Rehabilitation of the Sanga power plant – phase 2
In Sanga, the companies of the Forrest Group have started the second phase of the project to rehabilitate, strengthen and modernize the hydroelectric plant. At the end of this project, the plant will be able to produce an additional 5.76 MW which will be injected into the SNEL network. This production will directly benefit thousands of households in this region of Kongo Central and Kinshasa.
the works were entrusted to the companies of the Forrest Group’s Electricity Pole: Congo Energy, AEMI and NSM Hydro. All these companies have recognized expertise in the electricity sector in the DRC. AEMI and NSM Hydro carried out the first phase of the rehabilitation of the Sanga hydroelectric plant in 2017 and 2018.
Phase 2 of the rehabilitation of the hydroelectric plant will take place in 2020. To cope with the scale of the task, 40 agents have been recruited and dispatched on site. They work under the supervision of a site manager and a team of engineers based in the DRC and Belgium. The team also regularly calls on local labor.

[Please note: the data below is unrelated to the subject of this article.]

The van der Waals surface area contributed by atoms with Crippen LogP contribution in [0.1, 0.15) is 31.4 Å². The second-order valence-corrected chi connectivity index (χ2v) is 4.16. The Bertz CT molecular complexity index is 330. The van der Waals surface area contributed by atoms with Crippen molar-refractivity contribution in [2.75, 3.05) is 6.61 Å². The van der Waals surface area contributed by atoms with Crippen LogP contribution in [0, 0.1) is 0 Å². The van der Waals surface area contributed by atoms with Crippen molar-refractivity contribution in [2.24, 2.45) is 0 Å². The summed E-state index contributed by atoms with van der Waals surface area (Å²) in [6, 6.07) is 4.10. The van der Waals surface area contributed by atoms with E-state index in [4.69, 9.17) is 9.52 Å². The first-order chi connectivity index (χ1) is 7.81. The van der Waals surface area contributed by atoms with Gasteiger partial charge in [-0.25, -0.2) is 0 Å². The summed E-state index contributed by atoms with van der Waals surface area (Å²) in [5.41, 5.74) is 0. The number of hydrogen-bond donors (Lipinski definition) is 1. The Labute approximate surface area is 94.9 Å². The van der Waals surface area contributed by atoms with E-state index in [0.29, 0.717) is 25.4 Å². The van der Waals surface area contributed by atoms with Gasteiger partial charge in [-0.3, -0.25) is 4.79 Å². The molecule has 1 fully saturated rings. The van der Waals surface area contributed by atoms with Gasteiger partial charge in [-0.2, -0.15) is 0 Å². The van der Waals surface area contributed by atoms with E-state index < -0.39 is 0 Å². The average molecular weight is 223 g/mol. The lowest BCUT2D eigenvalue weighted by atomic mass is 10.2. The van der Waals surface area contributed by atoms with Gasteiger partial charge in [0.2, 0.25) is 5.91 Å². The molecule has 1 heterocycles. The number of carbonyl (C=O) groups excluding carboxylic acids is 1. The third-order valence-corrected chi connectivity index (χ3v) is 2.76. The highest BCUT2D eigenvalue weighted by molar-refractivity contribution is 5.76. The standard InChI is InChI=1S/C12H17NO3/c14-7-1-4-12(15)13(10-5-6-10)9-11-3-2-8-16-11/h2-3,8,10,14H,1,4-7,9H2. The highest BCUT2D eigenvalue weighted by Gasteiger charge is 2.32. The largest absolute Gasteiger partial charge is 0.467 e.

The work covers civil engineer works, as well as electromechanical structures, such as:
- Cofferdams and porticoes rehabilitation
- Sector valves
- Dam reconstruction
- Water treatment tank
- Water intake grids
- Dredging channel
- Bypass valves
- Foot valves
- Turbo-alternator groups
- LV cables for group and auxiliary connections
The companies of the Forrest Group had already carried out phase 1 of the rehabilitation of the Sanga power plant. In 2017 and 2018, they put the turbo-generator groups 1, 4 and 6 back into service, which made it possible to reconnect the power station on the SNEL network. A first since 1997. Very satisfied with this collaboration, SNEL reiterated its confidence in the companies of the Forrest group for phase 2.
Sanga hydroelectric power plant
The Sanga hydroelectric plant is supplied by 2 dams and located about twenty kilometers upstream from the Zongo falls, in the Lukaya District, in the Kongo Central Province. The hydroelectric power plant infrastructure, built between 1930 and 1950, exploits the waters of the Inkisi river, a tributary of the Congo River.